Facts about Warts on Fingers

Warts are neoplasms, which occur in different parts of the skin, mostly – on hands, face, neck and plantae. Although these growths are benign, there is always a likelihood of malignization. Therefore, if you have discovered one or several warts on your fingers or elsewhere, this is not something to be trifled with.

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It is a well-known fact that different types of warts are caused by different herpesvirus (HPV) and papilloma virus types. Statistically, about 70% of people are infected with these viruses. Some people do not show any symptoms, because their bodies have a potential to prevent viruses from proliferating and affecting the skin. It is weakened immune system that is to blame for warts on fingers. In turn, the immune system may break down due to a serious disease, stress, improper nutrition, poor ecology, exposure to hazardous chemicals or radiation, depression, etc.

Are warts on fingers contagious?

Yes, they are! Better say, the viruses that cause them are contagious. The high occurrence of warts on hands signifies that, because people contact via hands all the time. Once a virus gets on the skin, it penetrates deeper into the blood through tiny cracks and wounds. Blood flow increases in the affected area and fuels the rapid proliferation of cells. Warts begin to appear two to six months after the virus gets into the body. Sometimes it takes less than a couple of weeks for a wart to emerge.

What kind of warts appear on fingers?

About 70% of all warts are so called common warts. These are rounded nodules 3 to 10 mm in diameter. Most common warts match the skin color, although in some cases they can take on a bright pink, brownish or yellowish shade. They feel rough to the touch, but do not cause tenderness. These warts occur on fingers, hands, and palms. Not infrequently, there is a big parent wart with smaller ones clustering around it.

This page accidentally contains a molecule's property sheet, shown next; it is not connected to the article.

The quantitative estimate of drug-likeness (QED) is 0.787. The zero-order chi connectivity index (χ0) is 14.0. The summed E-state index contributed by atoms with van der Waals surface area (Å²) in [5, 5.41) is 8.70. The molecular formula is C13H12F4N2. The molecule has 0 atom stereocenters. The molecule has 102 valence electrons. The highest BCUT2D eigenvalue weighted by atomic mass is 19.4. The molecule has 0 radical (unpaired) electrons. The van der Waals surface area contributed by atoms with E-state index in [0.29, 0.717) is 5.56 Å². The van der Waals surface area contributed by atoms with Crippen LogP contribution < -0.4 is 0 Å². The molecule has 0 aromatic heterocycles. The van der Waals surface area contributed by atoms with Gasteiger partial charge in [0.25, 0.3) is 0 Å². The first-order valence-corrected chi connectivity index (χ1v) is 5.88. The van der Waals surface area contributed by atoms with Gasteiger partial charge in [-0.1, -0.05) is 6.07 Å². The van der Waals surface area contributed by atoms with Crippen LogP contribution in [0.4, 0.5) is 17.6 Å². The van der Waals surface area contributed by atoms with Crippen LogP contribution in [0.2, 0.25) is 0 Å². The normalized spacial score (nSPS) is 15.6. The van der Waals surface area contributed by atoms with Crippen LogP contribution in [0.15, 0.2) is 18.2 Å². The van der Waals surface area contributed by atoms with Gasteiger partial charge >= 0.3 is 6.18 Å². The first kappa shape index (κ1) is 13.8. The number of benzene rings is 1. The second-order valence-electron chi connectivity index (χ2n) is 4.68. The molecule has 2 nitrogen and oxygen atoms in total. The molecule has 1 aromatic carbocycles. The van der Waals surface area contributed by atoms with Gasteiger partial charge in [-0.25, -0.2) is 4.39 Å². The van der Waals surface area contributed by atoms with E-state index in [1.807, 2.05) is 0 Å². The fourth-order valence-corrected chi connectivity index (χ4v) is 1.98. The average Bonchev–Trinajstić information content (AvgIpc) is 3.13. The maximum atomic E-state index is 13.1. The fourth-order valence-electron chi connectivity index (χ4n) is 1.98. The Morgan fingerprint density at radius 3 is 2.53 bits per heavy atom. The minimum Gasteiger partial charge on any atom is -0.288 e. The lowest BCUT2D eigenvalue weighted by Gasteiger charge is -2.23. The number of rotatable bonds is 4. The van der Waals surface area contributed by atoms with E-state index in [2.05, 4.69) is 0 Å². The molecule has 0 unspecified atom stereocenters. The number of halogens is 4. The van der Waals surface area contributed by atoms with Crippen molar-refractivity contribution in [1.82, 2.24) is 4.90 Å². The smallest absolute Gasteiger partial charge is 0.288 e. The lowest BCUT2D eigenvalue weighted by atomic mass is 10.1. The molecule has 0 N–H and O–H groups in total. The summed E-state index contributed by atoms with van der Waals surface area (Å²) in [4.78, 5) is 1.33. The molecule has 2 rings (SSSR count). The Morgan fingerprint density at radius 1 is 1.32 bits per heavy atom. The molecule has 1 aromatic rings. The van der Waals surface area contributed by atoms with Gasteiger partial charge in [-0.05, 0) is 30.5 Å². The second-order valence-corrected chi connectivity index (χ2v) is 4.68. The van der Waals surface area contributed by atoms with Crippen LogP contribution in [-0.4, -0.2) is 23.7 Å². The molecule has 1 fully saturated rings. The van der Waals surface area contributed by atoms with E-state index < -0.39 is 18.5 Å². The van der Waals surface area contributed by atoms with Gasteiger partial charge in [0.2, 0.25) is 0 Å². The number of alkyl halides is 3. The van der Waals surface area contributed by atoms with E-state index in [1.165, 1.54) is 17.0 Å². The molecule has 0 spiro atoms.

Why and how do I treat them?

Because warts are a sign of immune dysfunction, it is the immune system that must be addressed first. However, warts themselves must be removed, because:

  • There is always a risk of accidental damage and, consequently, expansion to other areas.
  • Other people are likely to be infected.
  • Even warts with low oncogenicity do pose a risk of cancer.
  • It is quite embarrassing, isn’t it!

There are several wart removal methods. They differ in effectiveness and are not equally good for everyone. These include:

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  • Surgical removal (curettage). This method is less common today.
  • Laser treatment is one of the most effective techniques, because it is painless and does not leave scars. This is a big advantage for treatment of warts, which occur on fingers.
  • Cryotherapy (with liquid nitrogen) is effective yet a little more painful and therefore less desirable for treatment of warts that occur on fingers.
  • Electric coagulation is effective when warts are small and not deeply rooted. Because such warts mostly occur on fingers, electric coagulation is a good option.
  • The effectiveness of chemical treatment differs from case to case. It takes a close examination to determine the right medicine in each particular case.

See a doctor!

Using over-the-counter drugs and folk methods without a professional consultation can be dangerous! Because the cause of warts itself – an immune disorder – requires serious treatment, a patient should go for a complex examination prior to doing anything to the growths themselves.

References:

Common warts – Mayoclinic.org

How to get rid of warts– Health.harvard.edu

How to get rid of warts – Aad.org

The treatment of warts – Cidjournal.com

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Comments:

  • Thanks for helping me understand that it is a must to seek a professional if you want to get rid of your warts. As you mentioned, it is dangerous to use over-the-counter drugs since it is an immune disorder. With that in mind, I will be visiting a doctor this weekend because I am really bothered by growing warts on my face. It all started when I reached the age of 30.

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